So as many of you know I did a few special free promotions last month, utilizing Amazon's Kindle Select Program. Well, I got my statement today, and while I knew I had sold a lot of ebooks, it turns out I sold a lot more than I had first thought. To give you an idea, November and December of 2011 were my best two months of the year in terms of sales, mostly because it was the holiday season. Well, in January I made about the same amount of money that I did in November and December combined, if not a little bit more. Sounds great, right? Well, it is, but we have to keep in mind that this past holiday season was the biggest so far for ereaders, so ebooks were being bought up like crazy.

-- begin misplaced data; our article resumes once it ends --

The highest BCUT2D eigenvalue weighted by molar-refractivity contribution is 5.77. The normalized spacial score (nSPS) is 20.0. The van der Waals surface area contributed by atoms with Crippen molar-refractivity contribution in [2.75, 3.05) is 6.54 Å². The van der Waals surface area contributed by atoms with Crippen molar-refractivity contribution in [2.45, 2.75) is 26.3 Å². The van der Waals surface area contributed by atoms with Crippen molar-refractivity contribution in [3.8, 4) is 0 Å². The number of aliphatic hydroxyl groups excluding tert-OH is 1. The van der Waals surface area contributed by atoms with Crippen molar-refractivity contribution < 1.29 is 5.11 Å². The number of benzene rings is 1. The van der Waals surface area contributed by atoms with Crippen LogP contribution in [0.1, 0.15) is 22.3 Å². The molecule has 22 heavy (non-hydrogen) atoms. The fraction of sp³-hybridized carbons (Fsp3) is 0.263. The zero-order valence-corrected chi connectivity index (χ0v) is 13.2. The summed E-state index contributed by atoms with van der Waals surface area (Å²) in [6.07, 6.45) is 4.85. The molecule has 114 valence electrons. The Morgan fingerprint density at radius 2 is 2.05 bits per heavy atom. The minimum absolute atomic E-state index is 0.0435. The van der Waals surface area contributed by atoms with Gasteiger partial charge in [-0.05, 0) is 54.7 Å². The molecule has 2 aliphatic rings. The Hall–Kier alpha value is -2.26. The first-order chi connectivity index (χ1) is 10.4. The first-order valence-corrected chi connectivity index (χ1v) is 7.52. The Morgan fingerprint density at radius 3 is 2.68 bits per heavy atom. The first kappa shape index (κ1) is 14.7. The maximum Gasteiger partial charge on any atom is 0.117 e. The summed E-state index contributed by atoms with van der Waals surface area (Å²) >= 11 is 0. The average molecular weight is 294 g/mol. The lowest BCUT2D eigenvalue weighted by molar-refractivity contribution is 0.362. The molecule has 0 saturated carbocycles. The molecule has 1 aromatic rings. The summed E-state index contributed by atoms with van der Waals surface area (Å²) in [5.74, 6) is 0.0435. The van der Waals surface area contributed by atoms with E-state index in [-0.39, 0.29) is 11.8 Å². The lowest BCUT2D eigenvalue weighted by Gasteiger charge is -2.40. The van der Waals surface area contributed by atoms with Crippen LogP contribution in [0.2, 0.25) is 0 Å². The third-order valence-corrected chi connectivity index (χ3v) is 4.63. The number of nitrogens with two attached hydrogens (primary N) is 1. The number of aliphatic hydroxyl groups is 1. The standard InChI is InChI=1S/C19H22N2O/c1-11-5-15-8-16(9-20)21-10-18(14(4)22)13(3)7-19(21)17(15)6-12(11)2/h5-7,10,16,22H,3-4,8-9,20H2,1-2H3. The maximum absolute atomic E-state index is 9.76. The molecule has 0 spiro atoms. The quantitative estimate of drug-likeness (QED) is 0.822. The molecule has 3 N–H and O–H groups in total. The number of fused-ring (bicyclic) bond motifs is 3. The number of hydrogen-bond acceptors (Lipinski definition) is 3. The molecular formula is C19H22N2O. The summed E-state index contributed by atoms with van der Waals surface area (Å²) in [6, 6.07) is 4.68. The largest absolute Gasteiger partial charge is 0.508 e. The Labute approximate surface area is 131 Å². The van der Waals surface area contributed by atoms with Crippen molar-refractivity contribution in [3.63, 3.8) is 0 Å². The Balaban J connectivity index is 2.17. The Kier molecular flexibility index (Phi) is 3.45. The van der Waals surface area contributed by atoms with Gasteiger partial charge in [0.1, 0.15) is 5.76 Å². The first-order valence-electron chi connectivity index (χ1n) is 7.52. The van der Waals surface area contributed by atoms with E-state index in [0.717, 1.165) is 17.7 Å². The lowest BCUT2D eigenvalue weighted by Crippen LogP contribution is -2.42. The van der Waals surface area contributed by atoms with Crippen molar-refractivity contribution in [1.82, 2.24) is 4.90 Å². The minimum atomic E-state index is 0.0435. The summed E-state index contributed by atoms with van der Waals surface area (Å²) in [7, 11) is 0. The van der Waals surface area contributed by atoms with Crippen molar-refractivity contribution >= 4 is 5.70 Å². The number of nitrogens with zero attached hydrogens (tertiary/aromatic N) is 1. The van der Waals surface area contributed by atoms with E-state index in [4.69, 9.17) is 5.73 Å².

My best seller for the past several months has been The Calling, which usually maintains the same sales ranking, bouncing back and forth between the 2,500-4,000 area. Typically that means I'm selling 20-30 copies a day in the US Kindle Store (in the UK Kindle Store, it bounces back and forth between 1,500-2,500 and sells maybe 10-15 copies a day). In January, it kept the same ranking, but I was selling a lot more. In fact, for the month of January alone, between the US and UK Kindle Stores, I sold 1,379 units of The Calling alone. To put that in perspective, that number is more than all of the ebooks I sold in October combined. I'll talk more about The Calling next month, when we come up on its one-year anniversary (hard to believe, really, it's only been a year), and it should be interesting. But for now, let's look at the promotions, shall we?